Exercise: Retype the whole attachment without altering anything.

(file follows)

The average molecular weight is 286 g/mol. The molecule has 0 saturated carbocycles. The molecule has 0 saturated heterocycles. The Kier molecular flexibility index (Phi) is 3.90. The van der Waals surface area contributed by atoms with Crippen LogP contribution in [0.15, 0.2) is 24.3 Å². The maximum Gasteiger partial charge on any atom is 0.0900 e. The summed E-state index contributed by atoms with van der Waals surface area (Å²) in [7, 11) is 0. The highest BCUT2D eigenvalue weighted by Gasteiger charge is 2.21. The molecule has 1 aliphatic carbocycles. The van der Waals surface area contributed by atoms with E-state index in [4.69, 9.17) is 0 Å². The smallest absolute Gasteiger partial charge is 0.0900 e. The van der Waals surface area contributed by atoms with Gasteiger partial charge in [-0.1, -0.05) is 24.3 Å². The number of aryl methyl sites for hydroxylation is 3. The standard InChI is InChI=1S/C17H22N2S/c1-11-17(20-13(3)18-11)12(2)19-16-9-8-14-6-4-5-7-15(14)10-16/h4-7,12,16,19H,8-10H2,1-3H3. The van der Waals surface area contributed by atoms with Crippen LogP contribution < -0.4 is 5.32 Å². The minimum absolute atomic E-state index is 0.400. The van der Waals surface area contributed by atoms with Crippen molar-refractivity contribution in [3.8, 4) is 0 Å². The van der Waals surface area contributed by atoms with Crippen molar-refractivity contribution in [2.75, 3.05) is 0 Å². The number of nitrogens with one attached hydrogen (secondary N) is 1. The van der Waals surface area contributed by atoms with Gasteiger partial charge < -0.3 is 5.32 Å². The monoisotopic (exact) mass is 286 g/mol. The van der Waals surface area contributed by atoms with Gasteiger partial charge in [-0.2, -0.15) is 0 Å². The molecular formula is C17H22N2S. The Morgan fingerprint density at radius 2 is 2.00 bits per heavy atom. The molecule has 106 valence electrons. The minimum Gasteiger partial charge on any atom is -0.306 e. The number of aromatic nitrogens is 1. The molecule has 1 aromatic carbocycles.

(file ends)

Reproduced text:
The average molecular weight is 286 g/mol. The molecule has 0 saturated carbocycles. The molecule has 0 saturated heterocycles. The Kier molecular flexibility index (Phi) is 3.90. The van der Waals surface area contributed by atoms with Crippen LogP contribution in [0.15, 0.2) is 24.3 Å². The maximum Gasteiger partial charge on any atom is 0.0900 e. The summed E-state index contributed by atoms with van der Waals surface area (Å²) in [7, 11) is 0. The highest BCUT2D eigenvalue weighted by Gasteiger charge is 2.21. The molecule has 1 aliphatic carbocycles. The van der Waals surface area contributed by atoms with E-state index in [4.69, 9.17) is 0 Å². The smallest absolute Gasteiger partial charge is 0.0900 e. The van der Waals surface area contributed by atoms with Gasteiger partial charge in [-0.1, -0.05) is 24.3 Å². The number of aryl methyl sites for hydroxylation is 3. The standard InChI is InChI=1S/C17H22N2S/c1-11-17(20-13(3)18-11)12(2)19-16-9-8-14-6-4-5-7-15(14)10-16/h4-7,12,16,19H,8-10H2,1-3H3. The van der Waals surface area contributed by atoms with Crippen LogP contribution < -0.4 is 5.32 Å². The minimum absolute atomic E-state index is 0.400. The van der Waals surface area contributed by atoms with Crippen molar-refractivity contribution in [3.8, 4) is 0 Å². The van der Waals surface area contributed by atoms with Crippen molar-refractivity contribution in [2.75, 3.05) is 0 Å². The number of nitrogens with one attached hydrogen (secondary N) is 1. The van der Waals surface area contributed by atoms with Gasteiger partial charge < -0.3 is 5.32 Å². The monoisotopic (exact) mass is 286 g/mol. The van der Waals surface area contributed by atoms with Gasteiger partial charge in [-0.2, -0.15) is 0 Å². The molecular formula is C17H22N2S. The Morgan fingerprint density at radius 2 is 2.00 bits per heavy atom. The molecule has 106 valence electrons. The minimum Gasteiger partial charge on any atom is -0.306 e. The number of aromatic nitrogens is 1. The molecule has 1 aromatic carbocycles.